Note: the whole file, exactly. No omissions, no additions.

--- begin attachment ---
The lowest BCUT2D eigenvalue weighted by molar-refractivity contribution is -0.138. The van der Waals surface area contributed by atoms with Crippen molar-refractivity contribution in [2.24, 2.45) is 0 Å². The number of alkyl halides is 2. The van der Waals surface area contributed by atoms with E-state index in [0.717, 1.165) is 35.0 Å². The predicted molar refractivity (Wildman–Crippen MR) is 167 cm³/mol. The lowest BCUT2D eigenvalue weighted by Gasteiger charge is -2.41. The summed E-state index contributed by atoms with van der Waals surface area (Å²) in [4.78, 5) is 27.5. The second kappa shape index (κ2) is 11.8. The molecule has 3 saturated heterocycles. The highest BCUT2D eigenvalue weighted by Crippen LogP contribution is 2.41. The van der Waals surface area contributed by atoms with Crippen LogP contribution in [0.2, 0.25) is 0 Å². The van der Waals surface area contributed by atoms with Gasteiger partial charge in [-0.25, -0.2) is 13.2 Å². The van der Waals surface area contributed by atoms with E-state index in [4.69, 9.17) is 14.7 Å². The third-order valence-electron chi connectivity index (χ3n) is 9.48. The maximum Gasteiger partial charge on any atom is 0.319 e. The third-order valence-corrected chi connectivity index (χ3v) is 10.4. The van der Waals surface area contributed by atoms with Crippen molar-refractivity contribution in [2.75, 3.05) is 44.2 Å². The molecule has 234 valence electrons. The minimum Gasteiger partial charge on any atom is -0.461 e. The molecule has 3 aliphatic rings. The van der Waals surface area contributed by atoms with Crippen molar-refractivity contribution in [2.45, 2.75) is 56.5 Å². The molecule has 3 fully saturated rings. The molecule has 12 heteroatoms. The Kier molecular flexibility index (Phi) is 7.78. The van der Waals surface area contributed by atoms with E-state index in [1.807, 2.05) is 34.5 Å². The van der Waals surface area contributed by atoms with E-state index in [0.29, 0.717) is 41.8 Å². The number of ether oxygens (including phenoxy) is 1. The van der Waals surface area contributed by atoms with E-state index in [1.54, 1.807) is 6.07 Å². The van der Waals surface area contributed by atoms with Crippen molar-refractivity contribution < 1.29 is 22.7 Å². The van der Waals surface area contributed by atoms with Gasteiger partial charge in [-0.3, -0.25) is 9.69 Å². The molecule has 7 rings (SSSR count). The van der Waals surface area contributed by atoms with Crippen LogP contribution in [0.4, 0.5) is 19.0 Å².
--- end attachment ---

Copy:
The lowest BCUT2D eigenvalue weighted by molar-refractivity contribution is -0.138. The van der Waals surface area contributed by atoms with Crippen molar-refractivity contribution in [2.24, 2.45) is 0 Å². The number of alkyl halides is 2. The van der Waals surface area contributed by atoms with E-state index in [0.717, 1.165) is 35.0 Å². The predicted molar refractivity (Wildman–Crippen MR) is 167 cm³/mol. The lowest BCUT2D eigenvalue weighted by Gasteiger charge is -2.41. The summed E-state index contributed by atoms with van der Waals surface area (Å²) in [4.78, 5) is 27.5. The second kappa shape index (κ2) is 11.8. The molecule has 3 saturated heterocycles. The highest BCUT2D eigenvalue weighted by Crippen LogP contribution is 2.41. The van der Waals surface area contributed by atoms with Crippen LogP contribution in [0.2, 0.25) is 0 Å². The van der Waals surface area contributed by atoms with Gasteiger partial charge in [-0.25, -0.2) is 13.2 Å². The van der Waals surface area contributed by atoms with E-state index in [4.69, 9.17) is 14.7 Å². The third-order valence-electron chi connectivity index (χ3n) is 9.48. The maximum Gasteiger partial charge on any atom is 0.319 e. The third-order valence-corrected chi connectivity index (χ3v) is 10.4. The van der Waals surface area contributed by atoms with Crippen molar-refractivity contribution in [2.75, 3.05) is 44.2 Å². The molecule has 234 valence electrons. The minimum Gasteiger partial charge on any atom is -0.461 e. The molecule has 3 aliphatic rings. The van der Waals surface area contributed by atoms with Crippen molar-refractivity contribution in [2.45, 2.75) is 56.5 Å². The molecule has 3 fully saturated rings. The molecule has 12 heteroatoms. The Kier molecular flexibility index (Phi) is 7.78. The van der Waals surface area contributed by atoms with E-state index in [1.807, 2.05) is 34.5 Å². The van der Waals surface area contributed by atoms with E-state index in [0.29, 0.717) is 41.8 Å². The number of ether oxygens (including phenoxy) is 1. The van der Waals surface area contributed by atoms with E-state index in [1.54, 1.807) is 6.07 Å². The van der Waals surface area contributed by atoms with Crippen molar-refractivity contribution < 1.29 is 22.7 Å². The van der Waals surface area contributed by atoms with Gasteiger partial charge in [-0.3, -0.25) is 9.69 Å². The molecule has 7 rings (SSSR count). The van der Waals surface area contributed by atoms with Crippen LogP contribution in [0.4, 0.5) is 19.0 Å².